Make DNA tests routine, says UK’s chief medical officer

Genomic medicine has great potential and could revolutionise treatments on NHS.

Genomic testing should become a normal part of NHS care, beginning with cancer patients and those with rare diseases, says the chief medical officer, Dame Sally Davies.

In her annual report, Davies stresses her enthusiasm for the genomic revolution which could transform the treatment that NHS patients receive. Drugs can be matched to the disease and to the patient to maximise the benefit and reduce side-effects.

The genome is the collection of 20,000 genes, including 3.2 billion letters of DNA, that make up any individual. We all share about 99.8% of the genome. The secrets of our individuality – and also of the diseases we are prone to – lie in the other 0.2%, which is about 3 or 4 million letters of DNA.

Davies says that individual patients have everything to gain from the pooling of data which allows scientists to compare hundreds of thousands of genomes, to find out why some have small mutations or errors in the code that lead to illness. She talked of a new “social contract”, in which the public recognises that they and everybody else will benefit if they allow data about their own genome to be studied.

“The age of precision medicine is now and the NHS must act fast to keep its place at the forefront of global science,” said Davies. “This technology has the potential to change medicine forever – but we need all NHS staff, patients and the public to recognise and embrace its huge potential. Genomic medicine has huge implications for the understanding and treatment of rare diseases, cancer and infections.”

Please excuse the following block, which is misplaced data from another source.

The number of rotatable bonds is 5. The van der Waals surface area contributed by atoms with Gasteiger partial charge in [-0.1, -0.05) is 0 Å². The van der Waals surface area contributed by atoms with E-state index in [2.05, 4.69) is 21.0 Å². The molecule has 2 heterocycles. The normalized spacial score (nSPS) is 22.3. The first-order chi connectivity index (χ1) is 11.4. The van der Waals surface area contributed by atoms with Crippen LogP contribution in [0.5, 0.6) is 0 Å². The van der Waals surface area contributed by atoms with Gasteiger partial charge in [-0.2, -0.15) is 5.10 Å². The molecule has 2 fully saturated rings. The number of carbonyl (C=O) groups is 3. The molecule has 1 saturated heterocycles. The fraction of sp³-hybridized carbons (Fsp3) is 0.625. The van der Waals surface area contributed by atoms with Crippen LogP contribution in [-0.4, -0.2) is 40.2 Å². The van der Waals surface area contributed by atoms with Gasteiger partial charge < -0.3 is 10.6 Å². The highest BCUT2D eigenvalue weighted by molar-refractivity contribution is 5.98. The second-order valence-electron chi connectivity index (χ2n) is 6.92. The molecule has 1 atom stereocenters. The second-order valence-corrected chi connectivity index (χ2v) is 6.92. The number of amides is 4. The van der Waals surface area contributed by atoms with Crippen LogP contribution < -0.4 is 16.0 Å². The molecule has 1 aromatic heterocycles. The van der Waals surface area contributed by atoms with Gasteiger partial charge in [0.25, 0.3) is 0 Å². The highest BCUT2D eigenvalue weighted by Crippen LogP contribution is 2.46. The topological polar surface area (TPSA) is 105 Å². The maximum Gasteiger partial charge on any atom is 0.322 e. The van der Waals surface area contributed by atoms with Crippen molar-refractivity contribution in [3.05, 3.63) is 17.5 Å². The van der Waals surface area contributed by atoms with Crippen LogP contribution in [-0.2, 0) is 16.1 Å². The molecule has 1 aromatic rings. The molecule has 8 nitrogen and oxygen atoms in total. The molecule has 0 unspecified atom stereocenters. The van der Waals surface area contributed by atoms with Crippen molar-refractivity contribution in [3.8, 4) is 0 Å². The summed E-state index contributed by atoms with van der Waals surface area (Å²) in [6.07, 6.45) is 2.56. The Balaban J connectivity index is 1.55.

Cancer and rare diseases are the first targets for genomic medicine. More than 30,000 people have had their genomes sequenced so far. Within five years, she would like to see genomic testing to be as normal as blood tests and biopsies for cancer patients, leading to the most appropriate treatment for the individual. Davies said she wanted to “democratise” genomics medicine so that it would be available to every patient for whom it was appropriate.

“That means we have got to change the NHS system,” she said. Genomics is at present “a cottage industry” which needed to be centralised and extended across the country. “We need to take the science to the patients and not the patients to the science,” she said.

There are great potential benefits for patients with rare diseases, defined as those affecting fewer than one in 2,000 patients. But there are at least 6,000 rare diseases worldwide and at least three million people – often children – in the UK suffer from them. Genome sequencing is also very useful in infectious diseases, allowing doctors to find out whether antibiotic and antiviral drugs will work in a patient.

Amongst her recommendations, Davies calls for a National Genomics Board to be set up, chaired by a government minister. All genomic laboratories should be centralised and a national network established to provide equal access across the country, she says.

  • This article was amended on 4 July 2017. The original suggested that 0.2% of the genome amounted to 3 or 4 billion letters of DNA – that should have been 3 or 4 million.
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